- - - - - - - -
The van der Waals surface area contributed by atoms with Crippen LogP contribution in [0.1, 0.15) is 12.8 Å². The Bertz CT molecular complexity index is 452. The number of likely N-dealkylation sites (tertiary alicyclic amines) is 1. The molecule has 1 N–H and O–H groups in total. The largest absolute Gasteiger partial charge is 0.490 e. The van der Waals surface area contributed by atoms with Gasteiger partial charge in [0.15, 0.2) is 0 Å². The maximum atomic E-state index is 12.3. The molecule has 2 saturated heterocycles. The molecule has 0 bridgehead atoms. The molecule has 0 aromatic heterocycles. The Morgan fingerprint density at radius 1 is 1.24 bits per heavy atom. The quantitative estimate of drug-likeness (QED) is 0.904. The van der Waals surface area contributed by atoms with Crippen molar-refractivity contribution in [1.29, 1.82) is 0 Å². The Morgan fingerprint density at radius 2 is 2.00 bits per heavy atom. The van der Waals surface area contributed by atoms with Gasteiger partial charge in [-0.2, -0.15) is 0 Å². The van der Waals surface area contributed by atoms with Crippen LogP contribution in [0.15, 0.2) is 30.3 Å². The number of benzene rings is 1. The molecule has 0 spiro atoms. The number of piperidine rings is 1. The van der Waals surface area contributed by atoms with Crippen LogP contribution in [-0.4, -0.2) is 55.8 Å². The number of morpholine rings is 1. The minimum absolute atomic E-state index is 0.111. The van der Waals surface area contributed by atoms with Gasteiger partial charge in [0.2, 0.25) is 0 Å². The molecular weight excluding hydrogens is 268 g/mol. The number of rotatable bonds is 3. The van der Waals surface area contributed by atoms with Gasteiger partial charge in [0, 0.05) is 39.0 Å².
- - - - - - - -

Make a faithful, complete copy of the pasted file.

The van der Waals surface area contributed by atoms with Crippen LogP contribution in [0.1, 0.15) is 12.8 Å². The Bertz CT molecular complexity index is 452. The number of likely N-dealkylation sites (tertiary alicyclic amines) is 1. The molecule has 1 N–H and O–H groups in total. The largest absolute Gasteiger partial charge is 0.490 e. The van der Waals surface area contributed by atoms with Gasteiger partial charge in [0.15, 0.2) is 0 Å². The maximum atomic E-state index is 12.3. The molecule has 2 saturated heterocycles. The molecule has 0 bridgehead atoms. The molecule has 0 aromatic heterocycles. The Morgan fingerprint density at radius 1 is 1.24 bits per heavy atom. The quantitative estimate of drug-likeness (QED) is 0.904. The van der Waals surface area contributed by atoms with Crippen molar-refractivity contribution in [1.29, 1.82) is 0 Å². The Morgan fingerprint density at radius 2 is 2.00 bits per heavy atom. The van der Waals surface area contributed by atoms with Gasteiger partial charge in [-0.2, -0.15) is 0 Å². The van der Waals surface area contributed by atoms with Crippen LogP contribution in [0.15, 0.2) is 30.3 Å². The number of benzene rings is 1. The molecule has 0 spiro atoms. The number of piperidine rings is 1. The van der Waals surface area contributed by atoms with Crippen LogP contribution in [-0.4, -0.2) is 55.8 Å². The number of morpholine rings is 1. The minimum absolute atomic E-state index is 0.111. The van der Waals surface area contributed by atoms with Gasteiger partial charge in [0.2, 0.25) is 0 Å². The molecular weight excluding hydrogens is 268 g/mol. The number of rotatable bonds is 3. The van der Waals surface area contributed by atoms with Gasteiger partial charge in [0, 0.05) is 39.0 Å².